It’s encouraging (to say the very least) for me to see the “me too” tags on social media. Sexual abuse is rampant (to say the very least), and it’s one thing to know the statistics about the fact that most women will be sexually abused, but it’s another thing to face it and to feel the full weight of it, particularly from women that you know and love, particularly when I think of my own young nieces and the challenges they will face, based solely on their gender. For me, “me too” is encouraging but also heart breaking, but in many ways, that’s the point.
The “me too” tag shines a light on the darkness, it speaks what goes unspoken. We all must join together in this, in solidarity, but it must be women who lead the fight, and men must follow. I don’t mean to diminish the fact that boys and men are also sexually abused, but statistically speaking, women are targeted.
Sexual abuse flourishes when there are great power differentials. It’s gut wrenching to hear of sexual abuse, and to face the magnitude of it, but it’s also no accident that men in power abuse their power.
Power corrupts, and absolute power corrupts absolutely
That’s always been my motivation for challenging capitalism. It’s always been personal. For me, it’s never been a shear theoretical enterprise, it’s always been about the vulnerable.
Challenging economic inequality is about those who are made vulnerable because of the basic reality that they have to make ends meet — they have to pay bills, and money is tight. It’s about those who literally cannot afford to challenge their boss, someone in power who has taken advantage of them.
Envisioning a future where there is greater economic equality has ever and always been about about the nature of power. Money is power, and so long as we wink at great economic gulfs between the rich and the poor, abuse will continue.
When it comes to gender, this is so obvious that it’s truly absurd, it’s beyond absurd, because women get paid 70-80% of what men get paid, for the exact same work. Bosses pay women less for one reason and one reason only: because they can get away with it.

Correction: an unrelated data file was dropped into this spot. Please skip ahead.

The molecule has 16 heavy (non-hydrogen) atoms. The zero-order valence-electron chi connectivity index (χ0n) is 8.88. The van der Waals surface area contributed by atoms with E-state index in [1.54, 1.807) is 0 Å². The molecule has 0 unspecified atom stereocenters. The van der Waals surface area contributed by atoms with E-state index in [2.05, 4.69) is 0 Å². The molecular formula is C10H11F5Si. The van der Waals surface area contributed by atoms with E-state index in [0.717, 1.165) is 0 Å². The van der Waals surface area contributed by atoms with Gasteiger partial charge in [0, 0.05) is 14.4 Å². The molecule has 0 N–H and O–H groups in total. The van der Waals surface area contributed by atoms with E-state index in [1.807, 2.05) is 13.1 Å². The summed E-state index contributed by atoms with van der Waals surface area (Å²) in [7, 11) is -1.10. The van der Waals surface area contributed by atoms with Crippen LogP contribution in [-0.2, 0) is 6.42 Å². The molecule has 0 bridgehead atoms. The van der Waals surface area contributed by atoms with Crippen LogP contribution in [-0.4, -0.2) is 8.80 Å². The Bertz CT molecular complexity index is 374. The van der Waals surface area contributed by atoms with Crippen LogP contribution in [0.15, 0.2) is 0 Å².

The relationship between employer and employee involves an imbalance of power. Under capitalism, most of us sell our labour in order to pay for the things we need to stay alive. It should come as no surprise to anyone with even the vaguest understanding of human behaviour that some employers are prepared to exploit this unequal dynamic for sexual purposes. (from These kinds of bosses are everywhere)
I’m a socialist, yes, but this isn’t about abstract theoretical arguments. Whether you are a socialist or not, or whether you’ve never thought about capitalism or economics, it doesn’t matter. This is about acknowledging the fact that we live in a world where women are systemically set at an economic disadvantage, simply because of gender. Being economically vulnerable sets the stage for men to abuse their position of privilege.
Sexual abuse isn’t only about economics, I don’t mean to say that, and I don’t mean to imply that when we achieve greater economic equality that sexual abuse will disappear. All that I want to say, here, is that I stand in solidarity with women fighting for justice, and I want to share my hope and prayer: that I live to see a day when women, the world around, don’t have to ask the question of whether or not they can afford to speak against sexual abuse.